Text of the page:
Had a 93 Camaro
Had a BMW 2002 (not the year but the car)
Had a M3 (like mid 90's)
Had the nsx which you raced a lot (not professionally)
had the 88 M3 (race car)
had the 92 Civic (race car)
have the civic.

So you guys can see he's raced all types of different cars.
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#19
BMW 2002? I didnt really like the body style on that one, but how do they perform?
[Image: http://www.sromagazine.com/photopost/dat...c00043.JPG]
oldstormowner Wrote:compaired to something like a z300 nissan , a skyline or mazda rx9
and i know skylines are heavy bitches too but there awd makes up for it
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#20
It was a 73 2002 tii. Pretty good. The engine was strong and the handling is pretty good.
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#21
Let me add to Andrie's background-

I went with him to Thunderhill once when Ryan had some other things that warranted his attention. During this time, I was driving my Neon ACR and I thought i was doing pretty good out there until I came in and went for a ride with Andrie in his street drivein NSX on street tires (he forgot his R-rated tires that day).

I remeber the first thing that went through my mind when we got on the track was "This should be fun. Andrie seems like a pretty good driver."

"Pretty good" turned into "Great holy jesus. This fucking guy can drive!"

We were out on the track for probably 6 laps and during that time, Andrie layed waste to several C5 corvettes, several 300zxs and a 400rwhp Porsche 911 that, and Andrie put it "just won't get out of the damn way." The scary part was that Andrie wasn't even pushing or or driving at 10/10ths due to his NSX running on street tires. Oh, and he was smiling the enitre time, just like in his avatar.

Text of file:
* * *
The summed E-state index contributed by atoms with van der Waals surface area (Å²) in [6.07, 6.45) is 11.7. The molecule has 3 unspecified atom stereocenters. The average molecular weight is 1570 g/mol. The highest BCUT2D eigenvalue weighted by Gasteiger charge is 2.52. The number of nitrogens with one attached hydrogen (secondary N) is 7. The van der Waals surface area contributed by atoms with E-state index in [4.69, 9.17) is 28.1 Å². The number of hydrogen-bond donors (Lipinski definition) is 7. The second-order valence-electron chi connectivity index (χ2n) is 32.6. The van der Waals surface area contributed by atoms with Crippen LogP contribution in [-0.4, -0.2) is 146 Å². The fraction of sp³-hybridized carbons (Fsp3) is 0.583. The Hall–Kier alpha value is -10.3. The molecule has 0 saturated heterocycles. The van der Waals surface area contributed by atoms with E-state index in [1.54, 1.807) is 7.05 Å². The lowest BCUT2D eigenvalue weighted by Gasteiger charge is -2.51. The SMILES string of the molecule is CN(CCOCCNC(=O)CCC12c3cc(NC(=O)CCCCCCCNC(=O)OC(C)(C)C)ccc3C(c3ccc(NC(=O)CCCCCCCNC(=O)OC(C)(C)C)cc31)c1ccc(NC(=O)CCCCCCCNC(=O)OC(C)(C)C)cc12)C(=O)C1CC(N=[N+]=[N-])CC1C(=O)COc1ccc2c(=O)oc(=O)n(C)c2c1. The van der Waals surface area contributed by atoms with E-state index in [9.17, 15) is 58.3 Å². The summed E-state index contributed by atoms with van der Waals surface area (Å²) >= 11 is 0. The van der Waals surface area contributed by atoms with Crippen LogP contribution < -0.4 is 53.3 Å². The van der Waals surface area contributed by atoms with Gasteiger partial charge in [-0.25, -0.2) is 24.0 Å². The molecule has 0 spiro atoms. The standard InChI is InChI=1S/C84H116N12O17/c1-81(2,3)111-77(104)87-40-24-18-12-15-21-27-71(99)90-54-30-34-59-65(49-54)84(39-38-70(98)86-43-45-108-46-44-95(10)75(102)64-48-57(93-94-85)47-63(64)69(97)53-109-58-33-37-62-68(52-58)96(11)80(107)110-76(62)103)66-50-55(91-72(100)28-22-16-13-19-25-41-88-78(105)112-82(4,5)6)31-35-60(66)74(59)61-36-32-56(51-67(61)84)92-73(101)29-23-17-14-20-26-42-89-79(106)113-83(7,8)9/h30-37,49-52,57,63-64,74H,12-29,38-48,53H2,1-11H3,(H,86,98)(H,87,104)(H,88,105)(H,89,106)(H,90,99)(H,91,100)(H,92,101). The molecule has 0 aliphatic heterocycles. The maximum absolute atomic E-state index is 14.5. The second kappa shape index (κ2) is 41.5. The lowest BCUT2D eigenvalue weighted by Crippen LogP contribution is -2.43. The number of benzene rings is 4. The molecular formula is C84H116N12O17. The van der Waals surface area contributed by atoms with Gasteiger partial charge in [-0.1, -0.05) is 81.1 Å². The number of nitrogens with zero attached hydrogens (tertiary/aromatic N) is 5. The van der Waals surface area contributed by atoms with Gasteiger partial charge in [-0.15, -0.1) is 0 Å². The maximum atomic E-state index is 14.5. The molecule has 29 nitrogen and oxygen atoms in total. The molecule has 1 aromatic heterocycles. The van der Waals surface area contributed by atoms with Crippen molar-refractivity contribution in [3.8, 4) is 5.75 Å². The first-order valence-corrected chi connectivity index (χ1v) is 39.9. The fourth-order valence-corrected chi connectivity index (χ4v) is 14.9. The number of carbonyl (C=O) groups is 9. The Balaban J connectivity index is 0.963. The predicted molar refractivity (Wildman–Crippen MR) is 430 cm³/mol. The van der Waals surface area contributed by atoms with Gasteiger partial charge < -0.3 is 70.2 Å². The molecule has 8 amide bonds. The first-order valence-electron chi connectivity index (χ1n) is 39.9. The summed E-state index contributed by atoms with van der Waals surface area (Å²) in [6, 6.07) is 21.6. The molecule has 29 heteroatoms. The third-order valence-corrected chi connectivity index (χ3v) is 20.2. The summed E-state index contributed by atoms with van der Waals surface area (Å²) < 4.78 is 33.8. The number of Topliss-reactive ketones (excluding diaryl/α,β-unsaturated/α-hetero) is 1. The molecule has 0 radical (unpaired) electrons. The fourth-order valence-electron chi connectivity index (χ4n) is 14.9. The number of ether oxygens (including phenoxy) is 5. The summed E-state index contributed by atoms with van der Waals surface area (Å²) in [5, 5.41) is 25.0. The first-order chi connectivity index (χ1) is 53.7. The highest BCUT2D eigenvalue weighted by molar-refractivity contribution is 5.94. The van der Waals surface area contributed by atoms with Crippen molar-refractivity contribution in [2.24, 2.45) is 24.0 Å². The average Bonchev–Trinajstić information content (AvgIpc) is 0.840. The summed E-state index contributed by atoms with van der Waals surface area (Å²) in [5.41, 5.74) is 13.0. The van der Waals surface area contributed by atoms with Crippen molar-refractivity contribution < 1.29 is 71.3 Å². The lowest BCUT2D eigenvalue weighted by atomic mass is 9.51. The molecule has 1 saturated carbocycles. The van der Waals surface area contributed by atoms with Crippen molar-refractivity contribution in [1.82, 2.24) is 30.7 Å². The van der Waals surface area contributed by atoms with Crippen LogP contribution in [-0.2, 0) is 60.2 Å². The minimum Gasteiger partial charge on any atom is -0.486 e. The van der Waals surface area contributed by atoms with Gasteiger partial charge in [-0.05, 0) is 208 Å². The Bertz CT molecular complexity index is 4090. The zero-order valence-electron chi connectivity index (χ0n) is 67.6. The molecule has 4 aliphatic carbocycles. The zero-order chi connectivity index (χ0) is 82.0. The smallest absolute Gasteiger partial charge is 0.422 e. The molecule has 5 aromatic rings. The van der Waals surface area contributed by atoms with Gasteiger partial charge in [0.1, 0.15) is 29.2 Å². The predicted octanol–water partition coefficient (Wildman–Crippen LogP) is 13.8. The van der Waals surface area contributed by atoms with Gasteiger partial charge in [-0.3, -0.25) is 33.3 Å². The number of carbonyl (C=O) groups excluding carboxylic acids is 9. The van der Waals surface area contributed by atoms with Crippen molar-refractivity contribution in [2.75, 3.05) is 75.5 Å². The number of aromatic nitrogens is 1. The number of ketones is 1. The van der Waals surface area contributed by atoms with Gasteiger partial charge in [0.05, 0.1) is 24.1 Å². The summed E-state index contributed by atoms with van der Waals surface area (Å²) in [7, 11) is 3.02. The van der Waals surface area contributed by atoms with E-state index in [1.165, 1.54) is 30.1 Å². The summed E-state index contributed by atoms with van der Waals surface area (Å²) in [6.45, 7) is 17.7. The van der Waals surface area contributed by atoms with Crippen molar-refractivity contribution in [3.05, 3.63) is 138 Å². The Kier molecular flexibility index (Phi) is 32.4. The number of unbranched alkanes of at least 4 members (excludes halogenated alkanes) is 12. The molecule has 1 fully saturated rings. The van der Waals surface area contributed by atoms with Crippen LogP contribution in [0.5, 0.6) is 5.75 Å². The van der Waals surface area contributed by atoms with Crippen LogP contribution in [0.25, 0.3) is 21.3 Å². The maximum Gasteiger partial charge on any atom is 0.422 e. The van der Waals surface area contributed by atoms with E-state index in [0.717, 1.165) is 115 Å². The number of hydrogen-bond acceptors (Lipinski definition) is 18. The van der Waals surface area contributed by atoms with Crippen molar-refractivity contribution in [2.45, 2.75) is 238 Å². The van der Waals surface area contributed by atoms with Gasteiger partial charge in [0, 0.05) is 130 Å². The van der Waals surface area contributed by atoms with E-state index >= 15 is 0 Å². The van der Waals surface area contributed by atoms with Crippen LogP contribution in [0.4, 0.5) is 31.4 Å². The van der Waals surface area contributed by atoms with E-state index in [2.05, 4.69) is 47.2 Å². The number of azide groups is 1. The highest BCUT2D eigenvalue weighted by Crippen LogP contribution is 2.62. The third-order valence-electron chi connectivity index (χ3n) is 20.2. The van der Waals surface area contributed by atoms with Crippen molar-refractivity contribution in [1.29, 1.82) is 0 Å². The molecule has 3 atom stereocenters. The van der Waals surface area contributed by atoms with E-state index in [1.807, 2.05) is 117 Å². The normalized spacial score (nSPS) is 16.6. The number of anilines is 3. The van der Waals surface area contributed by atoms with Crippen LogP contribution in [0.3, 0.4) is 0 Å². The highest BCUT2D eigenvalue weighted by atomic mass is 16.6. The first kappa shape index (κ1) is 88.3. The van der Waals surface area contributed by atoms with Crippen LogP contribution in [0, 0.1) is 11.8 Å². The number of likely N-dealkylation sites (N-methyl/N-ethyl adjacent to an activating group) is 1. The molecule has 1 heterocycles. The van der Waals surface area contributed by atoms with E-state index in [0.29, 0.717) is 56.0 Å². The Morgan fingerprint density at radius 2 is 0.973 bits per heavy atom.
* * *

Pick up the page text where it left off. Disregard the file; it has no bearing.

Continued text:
I still remeber that drive to this day and I credit Andrie with giving me my first real hit from the "Go-Fast Crack Pipe". None of my cars or my checkbook have ever been the same since.

Oh yeah, nice work at the SJGP. I had the entire section cheering for your car.

Byron
"Racing makes heroin addiction seem like a vague longing for something salty" - Peter Egan
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#22
Andrie, my friend has a 2001 BMW M3. He wants me to get him some Brembo's or AP racing brakes. I figured I'd run it by you to see what's better. He's racing over seas doing a lot of HPDE's etc.
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#23
(08-11-2005, 11:58 AM)Andrie Wrote: Tire wear issue is more of a function of the car weight.  Naturally FWD will wear out the front tire more, and RWD will wear the rear tire more.  They both has to deal with the same issue, only at different end of the car.

Still racing these days?  Smile